Wednesday, August 15, 2012

Pronunciation feedback: KISS errors goodbye . . .


There are literally dozens of posts on this blog relating to error correction in pronunciation work, including this one from 2011. The research literature, in general, does not find strong support for systematic error correction, although all methodologists maintain, correctly, that it is essential at some levels in the process. Where and when is always the question. This research, by Osman and colleagues, focuses on the potential negative effects of feedback in a somewhat different domain: " . . . about 100 people . . . were given the task of choosing how best to either predict or control the state of health of a baby, revealing that feedback can play a negative role in a particularly complex decision-making scenario . . .  how complex the task is in the first place  . . . will determine how much feedback will actually interfere with rather than facilitate performance." What is interesting about this perspective is that it helps pull apart relatively "simple" (KISS=Keep it simple for students!) error correction of pronunciation from more general, complex and  "constructive" feedback on grammar, vocabulary or usage, discourse structure, etc. In other words, there are probably at least a half a dozen distinct responses to "errors" in the classroom. Some will substantially interfere with communication, some have a chance of being "uptaken" or at least registering with the learner at some level, and some don't. Pronunciation feedback, especially that focusing momentarily on pronunciation at the word and phrase level--and haptically integrated and anchored, of course-- works. Correct me if I'm wrong . . . 

3 comments:

Angelina Van Dyke said...

You're definitely not wrong - haptic anchoring works.

Here is an interesting paper about educational neuroscience which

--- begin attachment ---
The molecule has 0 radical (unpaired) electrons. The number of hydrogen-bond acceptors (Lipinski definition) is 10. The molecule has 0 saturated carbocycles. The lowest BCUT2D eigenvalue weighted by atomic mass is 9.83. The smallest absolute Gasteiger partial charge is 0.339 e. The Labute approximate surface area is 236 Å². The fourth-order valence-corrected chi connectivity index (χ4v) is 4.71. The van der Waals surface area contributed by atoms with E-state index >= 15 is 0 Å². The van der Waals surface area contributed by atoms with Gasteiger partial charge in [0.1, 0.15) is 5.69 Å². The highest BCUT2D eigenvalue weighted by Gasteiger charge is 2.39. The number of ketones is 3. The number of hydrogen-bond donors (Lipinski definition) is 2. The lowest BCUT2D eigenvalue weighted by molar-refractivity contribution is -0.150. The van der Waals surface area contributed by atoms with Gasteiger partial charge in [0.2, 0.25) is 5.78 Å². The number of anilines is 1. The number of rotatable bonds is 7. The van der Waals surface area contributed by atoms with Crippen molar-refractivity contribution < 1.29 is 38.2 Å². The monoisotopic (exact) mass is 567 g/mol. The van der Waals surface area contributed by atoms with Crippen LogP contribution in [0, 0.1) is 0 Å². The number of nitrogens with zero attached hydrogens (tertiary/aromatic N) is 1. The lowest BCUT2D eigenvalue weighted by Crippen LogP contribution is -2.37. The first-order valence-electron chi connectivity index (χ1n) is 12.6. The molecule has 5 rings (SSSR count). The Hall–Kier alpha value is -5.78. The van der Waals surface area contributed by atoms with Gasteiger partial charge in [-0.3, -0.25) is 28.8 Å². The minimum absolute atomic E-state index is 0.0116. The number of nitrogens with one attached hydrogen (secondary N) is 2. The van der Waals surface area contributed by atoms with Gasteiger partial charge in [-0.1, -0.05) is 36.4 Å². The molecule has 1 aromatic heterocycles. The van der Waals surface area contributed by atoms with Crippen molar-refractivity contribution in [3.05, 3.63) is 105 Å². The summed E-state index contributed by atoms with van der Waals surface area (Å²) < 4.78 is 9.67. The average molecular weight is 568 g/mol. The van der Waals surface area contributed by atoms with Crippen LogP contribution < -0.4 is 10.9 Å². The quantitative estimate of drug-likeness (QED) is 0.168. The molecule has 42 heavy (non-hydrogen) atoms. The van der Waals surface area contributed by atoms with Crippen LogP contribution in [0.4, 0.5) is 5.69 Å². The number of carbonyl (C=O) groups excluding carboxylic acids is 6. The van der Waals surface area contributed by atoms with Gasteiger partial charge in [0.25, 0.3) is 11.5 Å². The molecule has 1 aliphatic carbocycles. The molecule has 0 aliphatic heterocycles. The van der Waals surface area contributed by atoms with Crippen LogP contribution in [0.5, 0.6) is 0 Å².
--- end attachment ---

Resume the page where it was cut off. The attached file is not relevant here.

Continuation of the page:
talks about language learning in monolingual and bilingual infants, and what happens cognitively when the brain develops paradigms: http://www.ncbi.nlm.nih.gov/pmc/articles/PMC3338206/ http://www.ncbi.nlm.nih.gov/pmc/articles/PMC3338206/

"...the Superior Temporal Gyrus (STG), known for its key role in phonetic processing, was functioning even in our youngest babies (~2–6 months). Because of its early brain activation, this finding suggests a biological foundation for the phonological level of human language processing, and it further suggests that this brain tissue may be mediating all infants’ universal phonetic discrimination milestone" (Pettito and Dunbar, 2009, p. 7).

Angelina Van Dyke said...

PS. Agree Osman et al. with feedback potentially getting in the way of complex processing.

Bill Acton said...

Beautiful. I have only occasionally explored the developmental side of kinaesthetic and haptic functions on the blog. Will put follow up on that general line of thinking high on the TBD list. Thanks!

Yeah. I really liked the Osman et al study, too. There are several interesting links there to general language instruction as well. (My feedback on that wasn't too over-the-top, was it?)

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